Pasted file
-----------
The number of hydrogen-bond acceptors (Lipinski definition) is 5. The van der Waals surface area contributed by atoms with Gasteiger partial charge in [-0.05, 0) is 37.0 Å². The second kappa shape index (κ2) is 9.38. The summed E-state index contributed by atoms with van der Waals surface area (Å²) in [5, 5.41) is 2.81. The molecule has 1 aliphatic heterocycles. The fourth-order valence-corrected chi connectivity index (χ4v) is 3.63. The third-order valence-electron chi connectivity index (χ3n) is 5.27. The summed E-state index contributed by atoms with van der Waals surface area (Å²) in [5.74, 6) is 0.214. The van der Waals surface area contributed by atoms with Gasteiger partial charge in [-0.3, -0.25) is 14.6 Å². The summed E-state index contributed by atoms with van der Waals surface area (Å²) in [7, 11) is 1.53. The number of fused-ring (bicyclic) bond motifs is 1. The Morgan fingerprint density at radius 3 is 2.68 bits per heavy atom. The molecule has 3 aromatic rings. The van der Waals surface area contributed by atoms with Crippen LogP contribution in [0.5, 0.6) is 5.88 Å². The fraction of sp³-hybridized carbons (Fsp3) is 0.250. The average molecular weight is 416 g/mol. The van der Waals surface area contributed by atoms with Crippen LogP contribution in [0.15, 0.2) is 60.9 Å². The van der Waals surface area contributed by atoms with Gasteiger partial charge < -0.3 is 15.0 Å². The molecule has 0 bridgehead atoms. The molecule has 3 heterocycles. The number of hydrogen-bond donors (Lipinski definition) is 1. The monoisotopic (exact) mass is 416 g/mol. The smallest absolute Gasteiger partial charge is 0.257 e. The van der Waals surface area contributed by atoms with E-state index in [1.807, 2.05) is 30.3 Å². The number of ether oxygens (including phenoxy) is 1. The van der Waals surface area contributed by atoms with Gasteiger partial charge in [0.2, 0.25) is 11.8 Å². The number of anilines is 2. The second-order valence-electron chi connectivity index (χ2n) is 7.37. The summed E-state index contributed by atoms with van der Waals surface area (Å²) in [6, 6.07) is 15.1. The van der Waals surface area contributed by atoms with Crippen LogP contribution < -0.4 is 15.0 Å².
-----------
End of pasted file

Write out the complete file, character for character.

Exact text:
The number of hydrogen-bond acceptors (Lipinski definition) is 5. The van der Waals surface area contributed by atoms with Gasteiger partial charge in [-0.05, 0) is 37.0 Å². The second kappa shape index (κ2) is 9.38. The summed E-state index contributed by atoms with van der Waals surface area (Å²) in [5, 5.41) is 2.81. The molecule has 1 aliphatic heterocycles. The fourth-order valence-corrected chi connectivity index (χ4v) is 3.63. The third-order valence-electron chi connectivity index (χ3n) is 5.27. The summed E-state index contributed by atoms with van der Waals surface area (Å²) in [5.74, 6) is 0.214. The van der Waals surface area contributed by atoms with Gasteiger partial charge in [-0.3, -0.25) is 14.6 Å². The summed E-state index contributed by atoms with van der Waals surface area (Å²) in [7, 11) is 1.53. The number of fused-ring (bicyclic) bond motifs is 1. The Morgan fingerprint density at radius 3 is 2.68 bits per heavy atom. The molecule has 3 aromatic rings. The van der Waals surface area contributed by atoms with Crippen LogP contribution in [0.5, 0.6) is 5.88 Å². The fraction of sp³-hybridized carbons (Fsp3) is 0.250. The average molecular weight is 416 g/mol. The van der Waals surface area contributed by atoms with Crippen LogP contribution in [0.15, 0.2) is 60.9 Å². The van der Waals surface area contributed by atoms with Gasteiger partial charge < -0.3 is 15.0 Å². The molecule has 0 bridgehead atoms. The molecule has 3 heterocycles. The number of hydrogen-bond donors (Lipinski definition) is 1. The monoisotopic (exact) mass is 416 g/mol. The smallest absolute Gasteiger partial charge is 0.257 e. The van der Waals surface area contributed by atoms with E-state index in [1.807, 2.05) is 30.3 Å². The number of ether oxygens (including phenoxy) is 1. The van der Waals surface area contributed by atoms with Gasteiger partial charge in [0.2, 0.25) is 11.8 Å². The number of anilines is 2. The second-order valence-electron chi connectivity index (χ2n) is 7.37. The summed E-state index contributed by atoms with van der Waals surface area (Å²) in [6, 6.07) is 15.1. The van der Waals surface area contributed by atoms with Crippen LogP contribution < -0.4 is 15.0 Å².